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Maternal intake of dietary virgin coconut oil modifies essential fatty acids and causes low body weight and spiky fur in mice



Maternal intake of dietary virgin coconut oil modifies essential fatty acids and causes low body weight and spiky fur in mice



Bmc Complementary and Alternative Medicine 17(1): 79



Coconut oil is commonly used as herbal medicine worldwide. There is limited information regarding its effects on the developing embryo and infant growth. We investigated the effect of virgin coconut oil post-natally and until 6 weeks old in mice (age of maturity). Females were fed with either standard, virgin olive oil or virgin coconut oil diets 1 month prior to copulation, during gestation and continued until weaning of pups. Subsequently, groups of pups borne of the respective diets were continuously fed the same diet as its mother from weaning until 6 weeks old. Profiles of the standard and coconut oil diets were analysed by gas chromatography flame ionization detector (GCFID). Analysis of the mean of the total weight gained/ loss over 6 weeks revealed that in the first 3 weeks, pups whose mothers were fed virgin coconut oil and virgin olive oil have a significantly lower body weight than that of standard diet pups. At 6 weeks of age, only virgin coconut oil fed pups exhibited significantly lower body weight. We report that virgin coconut oil modifies the fatty acid profiles of the standard diet by inducing high levels of medium chain fatty acids with low levels of essential fatty acids. Furthermore, pups borne by females fed with virgin coconut oil developed spiky fur. Our study has demonstrated that virgin coconut oil could affect infant growth and appearance via maternal intake; we suggest the use of virgin coconut oil as herbal medicine to be treated with caution.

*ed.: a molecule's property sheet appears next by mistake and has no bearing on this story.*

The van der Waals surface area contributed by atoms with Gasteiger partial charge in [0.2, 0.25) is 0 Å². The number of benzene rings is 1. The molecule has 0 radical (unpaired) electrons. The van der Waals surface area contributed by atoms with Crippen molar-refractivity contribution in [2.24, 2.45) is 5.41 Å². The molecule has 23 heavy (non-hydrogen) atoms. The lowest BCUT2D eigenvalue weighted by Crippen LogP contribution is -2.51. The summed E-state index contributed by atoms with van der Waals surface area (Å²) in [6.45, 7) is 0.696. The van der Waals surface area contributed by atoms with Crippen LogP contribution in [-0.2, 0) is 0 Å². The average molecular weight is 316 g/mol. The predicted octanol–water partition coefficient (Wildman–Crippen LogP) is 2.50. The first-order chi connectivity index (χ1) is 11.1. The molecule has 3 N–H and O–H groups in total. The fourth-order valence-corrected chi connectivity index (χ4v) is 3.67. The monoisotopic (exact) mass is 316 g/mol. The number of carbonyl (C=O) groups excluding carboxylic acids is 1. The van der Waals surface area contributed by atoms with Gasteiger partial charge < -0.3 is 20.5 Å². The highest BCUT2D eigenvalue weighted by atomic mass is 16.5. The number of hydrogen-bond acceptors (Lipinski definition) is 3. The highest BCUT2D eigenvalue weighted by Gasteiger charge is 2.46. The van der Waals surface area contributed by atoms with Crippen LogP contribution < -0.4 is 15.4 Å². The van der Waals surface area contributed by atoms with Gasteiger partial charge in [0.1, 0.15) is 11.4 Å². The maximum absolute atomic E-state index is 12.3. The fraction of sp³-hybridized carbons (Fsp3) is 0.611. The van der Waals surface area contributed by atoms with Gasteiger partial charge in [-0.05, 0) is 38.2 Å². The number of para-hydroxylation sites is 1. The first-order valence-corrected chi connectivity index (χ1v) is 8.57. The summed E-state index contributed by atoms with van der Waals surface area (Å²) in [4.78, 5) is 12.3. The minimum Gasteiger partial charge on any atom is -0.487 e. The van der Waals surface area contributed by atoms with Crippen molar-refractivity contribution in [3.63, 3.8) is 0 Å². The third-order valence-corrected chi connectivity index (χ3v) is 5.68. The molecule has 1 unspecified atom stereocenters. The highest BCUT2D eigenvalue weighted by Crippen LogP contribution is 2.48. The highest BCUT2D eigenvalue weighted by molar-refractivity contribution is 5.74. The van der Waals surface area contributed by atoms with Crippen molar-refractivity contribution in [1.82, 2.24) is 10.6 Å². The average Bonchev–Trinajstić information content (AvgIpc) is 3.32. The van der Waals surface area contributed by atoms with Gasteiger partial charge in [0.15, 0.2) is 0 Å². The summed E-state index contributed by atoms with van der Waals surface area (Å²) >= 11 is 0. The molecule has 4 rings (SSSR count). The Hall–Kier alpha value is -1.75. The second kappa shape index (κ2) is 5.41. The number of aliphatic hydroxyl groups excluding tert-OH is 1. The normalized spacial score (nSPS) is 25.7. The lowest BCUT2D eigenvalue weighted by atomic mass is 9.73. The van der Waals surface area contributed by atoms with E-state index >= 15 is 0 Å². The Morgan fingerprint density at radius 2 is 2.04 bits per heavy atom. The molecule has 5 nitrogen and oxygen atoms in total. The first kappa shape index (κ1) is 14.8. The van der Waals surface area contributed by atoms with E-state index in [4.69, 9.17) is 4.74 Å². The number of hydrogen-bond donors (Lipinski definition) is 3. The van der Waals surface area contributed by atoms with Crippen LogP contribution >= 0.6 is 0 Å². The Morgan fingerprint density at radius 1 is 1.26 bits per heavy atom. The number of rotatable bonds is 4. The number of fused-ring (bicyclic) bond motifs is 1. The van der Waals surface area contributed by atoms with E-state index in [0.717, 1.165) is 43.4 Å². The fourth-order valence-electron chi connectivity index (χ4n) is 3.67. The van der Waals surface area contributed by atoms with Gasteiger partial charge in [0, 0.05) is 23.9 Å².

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Accession: 059947050

Download citation: RISBibTeXText

PMID: 28129764

DOI: 10.1186/s12906-017-1600-z


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